Presented by Hannah Evans, Communications Manager at Population Connection, this month-long course explores how population, health, and the environment intersect. Each weekly session covered a specific topic meant to provide attendees with a deeper understanding of how population relates to global issues like poverty, sustainable development, access to health care, climate change, and the health of our planet.
An introduction to population studies, this series is particularly useful for anyone interested in volunteering with Population Connection in the future.
HANNAH EVANS, COMMUNICATIONS MANAGER AT POPULATION CONNECTION
Before joining Population Connection’s staff, Hannah worked as an adjunct professor of Women’s Studies and taught classes on gender, science, and feminist theory. She has nonprofit experience working as a program developer for sustainable agriculture and public health programs in Honduras and Panama and has worked as a researcher on food security issues throughout southern California. Hannah holds a BA in environmental policy and political science and a Master’s in political ecology from San Diego State University, where her research focused on sustainability labeling and ethical consumption.
An engaging and interesting presenter and teacher, Hannah works with college-level students and professors to integrate population studies back into the mainstream, with a particular focus on human rights and social justice. She develops and gives comprehensive, solution-oriented presentations focused on the connections between global population growth, access to comprehensive reproductive healthcare, and environmental sustainability. Through an examination of some of the root causes of population growth, her work seeks to highlight the interconnections between poverty, marginalization, women’s rights, and environmental pressures made worse by climate change.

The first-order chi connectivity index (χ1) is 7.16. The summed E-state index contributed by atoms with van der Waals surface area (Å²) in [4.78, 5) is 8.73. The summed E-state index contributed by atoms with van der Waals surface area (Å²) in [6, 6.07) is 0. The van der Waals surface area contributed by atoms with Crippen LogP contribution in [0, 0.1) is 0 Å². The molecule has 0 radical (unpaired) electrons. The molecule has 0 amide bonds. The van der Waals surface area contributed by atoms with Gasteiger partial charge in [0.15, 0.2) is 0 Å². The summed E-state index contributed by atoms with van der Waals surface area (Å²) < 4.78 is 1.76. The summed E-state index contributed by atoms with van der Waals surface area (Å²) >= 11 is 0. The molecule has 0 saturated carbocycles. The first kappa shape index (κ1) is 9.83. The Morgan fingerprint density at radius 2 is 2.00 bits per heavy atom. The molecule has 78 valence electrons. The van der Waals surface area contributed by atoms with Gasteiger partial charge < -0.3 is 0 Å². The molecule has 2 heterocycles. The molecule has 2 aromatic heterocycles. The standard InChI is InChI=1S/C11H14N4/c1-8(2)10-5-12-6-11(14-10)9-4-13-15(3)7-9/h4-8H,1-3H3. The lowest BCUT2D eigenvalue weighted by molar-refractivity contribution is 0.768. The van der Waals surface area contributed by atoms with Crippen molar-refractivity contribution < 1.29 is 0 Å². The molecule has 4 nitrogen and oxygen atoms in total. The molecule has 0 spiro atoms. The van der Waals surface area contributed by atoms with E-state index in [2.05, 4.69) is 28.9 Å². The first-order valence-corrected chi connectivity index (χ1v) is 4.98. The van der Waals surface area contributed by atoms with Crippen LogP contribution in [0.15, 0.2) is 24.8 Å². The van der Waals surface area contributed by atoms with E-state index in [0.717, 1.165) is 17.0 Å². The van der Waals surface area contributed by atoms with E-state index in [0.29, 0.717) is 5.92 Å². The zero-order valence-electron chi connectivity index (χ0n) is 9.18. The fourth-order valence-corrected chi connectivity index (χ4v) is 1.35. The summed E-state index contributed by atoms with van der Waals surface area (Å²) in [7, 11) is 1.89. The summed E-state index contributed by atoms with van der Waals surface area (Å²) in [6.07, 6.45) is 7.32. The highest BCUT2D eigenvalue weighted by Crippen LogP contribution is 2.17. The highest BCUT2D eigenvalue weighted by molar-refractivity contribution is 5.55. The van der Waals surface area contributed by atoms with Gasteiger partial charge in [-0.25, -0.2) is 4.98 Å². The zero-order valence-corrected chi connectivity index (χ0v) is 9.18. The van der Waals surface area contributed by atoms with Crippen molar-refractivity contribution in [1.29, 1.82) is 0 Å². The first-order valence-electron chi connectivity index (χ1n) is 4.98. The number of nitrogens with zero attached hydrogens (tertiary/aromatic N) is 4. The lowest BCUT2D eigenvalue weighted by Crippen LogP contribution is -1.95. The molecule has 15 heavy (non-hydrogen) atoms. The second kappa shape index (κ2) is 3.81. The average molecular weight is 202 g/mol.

This course will introduce some of the main links between population growth and climate change. After a brief introduction to historical and current global population trends, the course will explore the ways climate change will likely affect different populations around the world, with a focus on the regions that are projected to grow the fastest over the next 50-100 years. The session will end with an open-ended discussion about the potential social and environmental benefits of slowing population growth.
Mitigating climate change is one of humanity’s greatest challenges. In keeping with the global movement towards racial justice, this class will introduce and define the concept of “climate justice.” Using specific examples of environmental racism and social inequities, the course will explore what it means to look at climate change as a social justice issue.
Using the Covid-19 pandemic as an example, this class will discuss the links between human activity and zoonotic diseases. It will explore how deforestation, habitat destruction, species extinction, wildlife trade, and industrialized agriculture have contributed to zoonotic disease outbreaks by creating ideal environments for animal-to-human pathogen spillovers. The class will end by introducing the “One Health” approach to conservation as a potential way to stop future outbreaks.
The final session will investigate the roles that access to reproductive health and family planning, as well as girls’ education, play in climate change mitigation and adaptation strategies. Using data compiled by both climate and social scientists, the course will explore how increased access to education and family planning is key to reaching sustainable development goals and addressing climate change. There will be time at the end of this session for an open-ended discussion of the course as a whole.